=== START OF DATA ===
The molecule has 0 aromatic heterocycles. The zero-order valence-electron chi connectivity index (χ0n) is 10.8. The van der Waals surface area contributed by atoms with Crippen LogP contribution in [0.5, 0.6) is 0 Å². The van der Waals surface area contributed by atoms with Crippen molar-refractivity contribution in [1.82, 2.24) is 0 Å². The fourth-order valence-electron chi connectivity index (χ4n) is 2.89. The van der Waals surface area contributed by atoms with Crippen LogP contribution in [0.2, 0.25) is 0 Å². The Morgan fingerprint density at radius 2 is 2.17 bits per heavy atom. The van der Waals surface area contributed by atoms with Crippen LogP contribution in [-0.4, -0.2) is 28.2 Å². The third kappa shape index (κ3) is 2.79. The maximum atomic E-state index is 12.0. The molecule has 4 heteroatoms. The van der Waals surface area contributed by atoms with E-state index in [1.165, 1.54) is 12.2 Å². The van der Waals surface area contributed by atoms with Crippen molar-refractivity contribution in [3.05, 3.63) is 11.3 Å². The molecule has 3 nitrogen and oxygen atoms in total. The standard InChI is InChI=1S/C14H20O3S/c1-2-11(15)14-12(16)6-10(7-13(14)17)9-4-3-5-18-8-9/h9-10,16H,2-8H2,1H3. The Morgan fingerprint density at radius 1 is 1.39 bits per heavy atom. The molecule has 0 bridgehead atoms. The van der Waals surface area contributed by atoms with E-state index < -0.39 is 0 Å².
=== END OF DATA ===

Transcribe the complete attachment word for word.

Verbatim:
The molecule has 0 aromatic heterocycles. The zero-order valence-electron chi connectivity index (χ0n) is 10.8. The van der Waals surface area contributed by atoms with Crippen LogP contribution in [0.5, 0.6) is 0 Å². The van der Waals surface area contributed by atoms with Crippen molar-refractivity contribution in [1.82, 2.24) is 0 Å². The fourth-order valence-electron chi connectivity index (χ4n) is 2.89. The van der Waals surface area contributed by atoms with Crippen LogP contribution in [0.2, 0.25) is 0 Å². The Morgan fingerprint density at radius 2 is 2.17 bits per heavy atom. The van der Waals surface area contributed by atoms with Crippen LogP contribution in [-0.4, -0.2) is 28.2 Å². The third kappa shape index (κ3) is 2.79. The maximum atomic E-state index is 12.0. The molecule has 4 heteroatoms. The van der Waals surface area contributed by atoms with E-state index in [1.165, 1.54) is 12.2 Å². The van der Waals surface area contributed by atoms with Crippen molar-refractivity contribution in [3.05, 3.63) is 11.3 Å². The molecule has 3 nitrogen and oxygen atoms in total. The standard InChI is InChI=1S/C14H20O3S/c1-2-11(15)14-12(16)6-10(7-13(14)17)9-4-3-5-18-8-9/h9-10,16H,2-8H2,1H3. The Morgan fingerprint density at radius 1 is 1.39 bits per heavy atom. The molecule has 0 bridgehead atoms. The van der Waals surface area contributed by atoms with E-state index < -0.39 is 0 Å².